PoW is the first Blockchain consensus algorithm used for Bitcoin, Ethereum, Litecoin, and many others. Consensus in each blockchain node makes the whole blockchain system uniform. Verification of each node enables all the nodes in the network for a common agreement, and thus consensus algorithm plays a significant role in the blockchain.
In traditional digital currencies, like central bank-issued currencies circulated through banks, have a central point, or a single ledger (you may consider that the bank database) keeps the record of each account and how much balance they have. However, in blockchain, to calculate the balance of an address, we have to calculate through all the transactions and get the balance. Since the ledger is distributed in blockchain (DLT), the ledger only carries out transactional records. With proof-of-work, the transaction gets validated, which can be used to calculate the balance. Proof-of-work is a consensus algorithm where participating nodes in a blockchain network validate a transaction following a transaction trail. When consensus is met (like voting, where most nodes validate the transaction as a valid one), the transaction is accepted by the network and written into the ledger.
Since all nodes have the exact copy of the ledger and the entire ledger is having a chain-link of the previous transaction, it is only possible to make a change to blockchain or make counterfeit transaction only if the majority of the nodes are captured by the attacker (which is close to impossible). In a blockchain, the ledger keeps blocks which is a set of data and generally contains multiple transactions. Since blocks are chain-linked with the previous block with a hash (an encrypted key of entire data of the previous block), a single letter/digit change in one block will change the hash altogether and will not match with the linked block (the next block that is having the hash of the block). Hence the data in blockchain is immutable. That is why the network can run being decentralized and tamper-proof.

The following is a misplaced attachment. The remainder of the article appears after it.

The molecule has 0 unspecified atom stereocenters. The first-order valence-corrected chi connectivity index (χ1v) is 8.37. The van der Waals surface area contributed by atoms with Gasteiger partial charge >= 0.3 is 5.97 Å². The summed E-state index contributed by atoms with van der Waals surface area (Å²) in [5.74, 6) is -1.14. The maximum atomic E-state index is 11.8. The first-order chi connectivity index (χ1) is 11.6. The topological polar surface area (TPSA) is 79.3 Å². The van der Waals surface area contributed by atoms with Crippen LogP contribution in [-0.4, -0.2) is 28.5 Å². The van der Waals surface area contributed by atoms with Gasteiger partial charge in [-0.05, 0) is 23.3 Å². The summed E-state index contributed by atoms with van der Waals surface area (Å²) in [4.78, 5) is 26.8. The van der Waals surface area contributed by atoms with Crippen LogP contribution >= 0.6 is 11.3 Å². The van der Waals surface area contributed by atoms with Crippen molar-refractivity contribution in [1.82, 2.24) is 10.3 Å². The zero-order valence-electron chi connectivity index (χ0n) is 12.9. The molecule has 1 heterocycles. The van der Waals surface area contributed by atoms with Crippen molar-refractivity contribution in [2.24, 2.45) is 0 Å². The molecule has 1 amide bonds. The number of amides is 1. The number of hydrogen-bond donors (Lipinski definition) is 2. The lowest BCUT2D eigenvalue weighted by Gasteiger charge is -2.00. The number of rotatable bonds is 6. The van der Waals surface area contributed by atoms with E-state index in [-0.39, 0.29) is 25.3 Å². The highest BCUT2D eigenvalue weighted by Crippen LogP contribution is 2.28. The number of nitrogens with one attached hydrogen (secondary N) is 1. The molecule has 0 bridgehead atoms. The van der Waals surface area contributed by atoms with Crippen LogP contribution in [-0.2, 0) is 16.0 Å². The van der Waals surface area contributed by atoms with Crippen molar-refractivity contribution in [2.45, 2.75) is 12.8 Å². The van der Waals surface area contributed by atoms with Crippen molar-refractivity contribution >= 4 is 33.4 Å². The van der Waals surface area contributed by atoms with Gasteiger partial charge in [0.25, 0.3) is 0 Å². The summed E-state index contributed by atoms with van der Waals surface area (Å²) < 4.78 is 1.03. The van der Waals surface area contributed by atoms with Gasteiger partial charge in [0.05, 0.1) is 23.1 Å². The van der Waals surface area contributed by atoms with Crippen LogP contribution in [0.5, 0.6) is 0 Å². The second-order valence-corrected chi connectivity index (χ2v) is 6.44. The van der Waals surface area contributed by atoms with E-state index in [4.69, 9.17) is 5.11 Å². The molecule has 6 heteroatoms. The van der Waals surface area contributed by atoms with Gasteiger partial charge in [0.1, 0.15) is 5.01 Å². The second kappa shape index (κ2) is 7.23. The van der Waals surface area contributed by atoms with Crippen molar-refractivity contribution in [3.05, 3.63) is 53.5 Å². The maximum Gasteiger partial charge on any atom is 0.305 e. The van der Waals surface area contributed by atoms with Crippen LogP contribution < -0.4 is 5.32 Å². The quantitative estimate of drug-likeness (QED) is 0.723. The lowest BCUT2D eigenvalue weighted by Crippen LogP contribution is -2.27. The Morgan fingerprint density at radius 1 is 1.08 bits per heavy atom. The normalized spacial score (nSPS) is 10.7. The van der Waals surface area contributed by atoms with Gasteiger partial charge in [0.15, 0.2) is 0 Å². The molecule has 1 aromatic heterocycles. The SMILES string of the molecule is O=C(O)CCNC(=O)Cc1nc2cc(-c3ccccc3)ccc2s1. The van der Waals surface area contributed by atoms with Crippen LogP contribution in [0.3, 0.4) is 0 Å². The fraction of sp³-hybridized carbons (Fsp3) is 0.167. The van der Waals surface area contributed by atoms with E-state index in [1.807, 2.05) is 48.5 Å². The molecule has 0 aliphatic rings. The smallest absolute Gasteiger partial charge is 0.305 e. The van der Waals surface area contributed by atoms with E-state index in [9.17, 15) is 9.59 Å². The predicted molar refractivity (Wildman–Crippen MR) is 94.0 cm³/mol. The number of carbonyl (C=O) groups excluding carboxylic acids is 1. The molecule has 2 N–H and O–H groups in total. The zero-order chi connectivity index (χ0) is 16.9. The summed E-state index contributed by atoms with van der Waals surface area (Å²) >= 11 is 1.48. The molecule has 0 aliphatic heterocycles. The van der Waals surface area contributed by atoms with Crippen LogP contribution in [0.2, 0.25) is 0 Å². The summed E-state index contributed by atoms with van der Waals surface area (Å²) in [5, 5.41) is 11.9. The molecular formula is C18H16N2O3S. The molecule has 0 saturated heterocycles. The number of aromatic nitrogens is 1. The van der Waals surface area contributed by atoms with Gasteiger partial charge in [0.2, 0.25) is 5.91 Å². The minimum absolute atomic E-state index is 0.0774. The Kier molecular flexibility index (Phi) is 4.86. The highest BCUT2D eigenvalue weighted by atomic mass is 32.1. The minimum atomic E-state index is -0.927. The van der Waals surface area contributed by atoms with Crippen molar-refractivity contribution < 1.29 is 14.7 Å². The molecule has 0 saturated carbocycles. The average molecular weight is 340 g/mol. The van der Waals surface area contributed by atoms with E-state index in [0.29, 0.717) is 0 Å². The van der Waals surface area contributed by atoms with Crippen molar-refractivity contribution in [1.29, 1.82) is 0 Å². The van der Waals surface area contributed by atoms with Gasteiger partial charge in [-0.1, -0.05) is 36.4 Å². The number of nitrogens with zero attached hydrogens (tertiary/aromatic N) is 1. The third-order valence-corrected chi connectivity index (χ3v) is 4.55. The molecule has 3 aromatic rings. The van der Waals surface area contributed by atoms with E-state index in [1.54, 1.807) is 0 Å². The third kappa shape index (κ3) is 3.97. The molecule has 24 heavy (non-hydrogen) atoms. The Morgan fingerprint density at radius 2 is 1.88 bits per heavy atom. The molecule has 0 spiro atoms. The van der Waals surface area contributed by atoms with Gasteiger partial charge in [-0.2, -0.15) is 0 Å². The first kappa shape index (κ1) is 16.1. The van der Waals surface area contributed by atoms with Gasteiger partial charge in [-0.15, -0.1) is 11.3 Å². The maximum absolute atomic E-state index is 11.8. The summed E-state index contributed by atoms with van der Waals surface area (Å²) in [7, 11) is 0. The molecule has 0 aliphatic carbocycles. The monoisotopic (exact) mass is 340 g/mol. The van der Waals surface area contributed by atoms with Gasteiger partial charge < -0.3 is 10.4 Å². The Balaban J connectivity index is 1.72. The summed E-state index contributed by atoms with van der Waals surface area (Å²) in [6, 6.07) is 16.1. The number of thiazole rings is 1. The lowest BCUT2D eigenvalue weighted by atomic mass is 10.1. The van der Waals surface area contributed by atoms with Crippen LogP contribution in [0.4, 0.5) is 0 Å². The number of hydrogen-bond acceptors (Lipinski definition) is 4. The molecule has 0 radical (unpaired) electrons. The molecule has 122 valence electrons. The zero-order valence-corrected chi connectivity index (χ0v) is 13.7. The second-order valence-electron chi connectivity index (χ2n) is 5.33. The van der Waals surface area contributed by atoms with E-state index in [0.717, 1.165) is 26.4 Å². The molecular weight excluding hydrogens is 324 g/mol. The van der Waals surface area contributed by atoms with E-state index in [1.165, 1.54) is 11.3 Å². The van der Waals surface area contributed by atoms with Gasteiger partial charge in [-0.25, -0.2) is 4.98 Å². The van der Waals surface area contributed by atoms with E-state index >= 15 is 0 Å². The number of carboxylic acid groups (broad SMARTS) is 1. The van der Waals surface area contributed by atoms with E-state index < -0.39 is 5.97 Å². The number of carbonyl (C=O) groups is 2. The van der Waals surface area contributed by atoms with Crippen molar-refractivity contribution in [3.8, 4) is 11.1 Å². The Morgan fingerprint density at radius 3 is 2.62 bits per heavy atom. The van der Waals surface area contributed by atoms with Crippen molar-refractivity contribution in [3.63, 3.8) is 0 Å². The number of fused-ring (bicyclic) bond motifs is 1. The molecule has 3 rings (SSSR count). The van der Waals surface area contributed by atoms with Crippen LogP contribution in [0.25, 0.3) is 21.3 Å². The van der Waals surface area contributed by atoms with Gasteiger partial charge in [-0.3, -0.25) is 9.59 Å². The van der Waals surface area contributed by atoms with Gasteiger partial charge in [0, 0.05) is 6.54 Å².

Historically, Cynthia Dwork and Moni Naor first introduced proof-of-work in 1993 to tackle DoS or other service abuses like spam, formally used by Markus Jakobsson and Ari Juels in a publication in 1999. This latter point was adopted by bitcoin as a foundation of consensus and became mostly used by the majority of cryptocurrencies to date.
The consensus algorithm’s target is to make all the participating nodes trust each other in an environment where nodes do not trust each other. This is vital as every transaction is accepted for inclusion in a block in DLT only when the consensus is met. With the consensus, all the transactions are validated and included in a block added to the ledger. Miners (special computers in the blockchain network) compute to solve a complex mathematical problem to add a block in the ledger, hence the name Proof-of-Work. The problem gets more complex over time.
In PoW based blockchains, PoW is used to validate a transfer transaction and mint a coin. To explain Proof-of-Work in a very simplistic manner, all the nodes are given a mathematical challenge they need to solve. The solution uses an encryption algorithm that gives an alphanumeric text based on the algorithm. The miners’ goal is to create a hash that matches with the “target” of the challenge. Since the probability of generating a hash using the particular encryption algorithm to meet the “target” is very low, the miners have to work hard (more computation with higher computational resources) to discover the expected hash. Once the hash is computed out, it is broadcasted to the network, and miners are rewarded with a certain number of coins. Typically it takes about 10 minutes in bitcoin blockchain to meet the target.
Since proof-of-work is aimed at keeping the integrity of the block data that is getting included in the chain, besides altering the old data, double-spend is a potential risk that a particular block may contain. However, the reward system in PoW keeps miners honest, thus keeps the blockchain error-free. In a private blockchain network, where nodes are trusted as participating nodes are certified by Certifying Authority (CA), PoW does not bring much value. However, in a public blockchain where the entire system is trustless, PoW one most vital parts of the blockchain to make it valid.